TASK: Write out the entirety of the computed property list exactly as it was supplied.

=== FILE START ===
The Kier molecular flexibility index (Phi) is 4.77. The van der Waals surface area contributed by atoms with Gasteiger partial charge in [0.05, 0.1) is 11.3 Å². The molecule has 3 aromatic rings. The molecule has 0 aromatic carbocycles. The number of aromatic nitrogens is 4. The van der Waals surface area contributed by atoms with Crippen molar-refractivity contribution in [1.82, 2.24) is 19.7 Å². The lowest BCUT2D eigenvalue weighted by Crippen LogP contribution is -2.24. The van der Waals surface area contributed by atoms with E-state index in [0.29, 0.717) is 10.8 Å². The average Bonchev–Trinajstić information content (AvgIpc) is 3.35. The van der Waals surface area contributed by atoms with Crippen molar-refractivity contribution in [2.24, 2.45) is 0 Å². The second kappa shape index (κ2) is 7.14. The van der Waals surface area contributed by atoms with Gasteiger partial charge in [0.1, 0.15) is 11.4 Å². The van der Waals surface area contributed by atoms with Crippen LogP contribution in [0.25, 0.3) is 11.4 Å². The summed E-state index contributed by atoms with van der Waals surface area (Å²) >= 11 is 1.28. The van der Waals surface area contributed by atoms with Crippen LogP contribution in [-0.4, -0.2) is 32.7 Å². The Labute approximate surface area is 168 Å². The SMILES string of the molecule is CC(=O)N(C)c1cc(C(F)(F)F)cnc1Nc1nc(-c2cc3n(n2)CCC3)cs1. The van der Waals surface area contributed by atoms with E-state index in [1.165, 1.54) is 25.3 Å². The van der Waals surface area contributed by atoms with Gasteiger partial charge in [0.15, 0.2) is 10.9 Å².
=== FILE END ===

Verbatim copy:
The Kier molecular flexibility index (Phi) is 4.77. The van der Waals surface area contributed by atoms with Gasteiger partial charge in [0.05, 0.1) is 11.3 Å². The molecule has 3 aromatic rings. The molecule has 0 aromatic carbocycles. The number of aromatic nitrogens is 4. The van der Waals surface area contributed by atoms with Crippen molar-refractivity contribution in [1.82, 2.24) is 19.7 Å². The lowest BCUT2D eigenvalue weighted by Crippen LogP contribution is -2.24. The van der Waals surface area contributed by atoms with E-state index in [0.29, 0.717) is 10.8 Å². The average Bonchev–Trinajstić information content (AvgIpc) is 3.35. The van der Waals surface area contributed by atoms with Crippen molar-refractivity contribution in [2.24, 2.45) is 0 Å². The second kappa shape index (κ2) is 7.14. The van der Waals surface area contributed by atoms with Gasteiger partial charge in [0.1, 0.15) is 11.4 Å². The van der Waals surface area contributed by atoms with Crippen LogP contribution in [0.25, 0.3) is 11.4 Å². The summed E-state index contributed by atoms with van der Waals surface area (Å²) >= 11 is 1.28. The van der Waals surface area contributed by atoms with Crippen LogP contribution in [-0.4, -0.2) is 32.7 Å². The Labute approximate surface area is 168 Å². The SMILES string of the molecule is CC(=O)N(C)c1cc(C(F)(F)F)cnc1Nc1nc(-c2cc3n(n2)CCC3)cs1. The van der Waals surface area contributed by atoms with E-state index in [1.165, 1.54) is 25.3 Å². The van der Waals surface area contributed by atoms with Gasteiger partial charge in [0.15, 0.2) is 10.9 Å².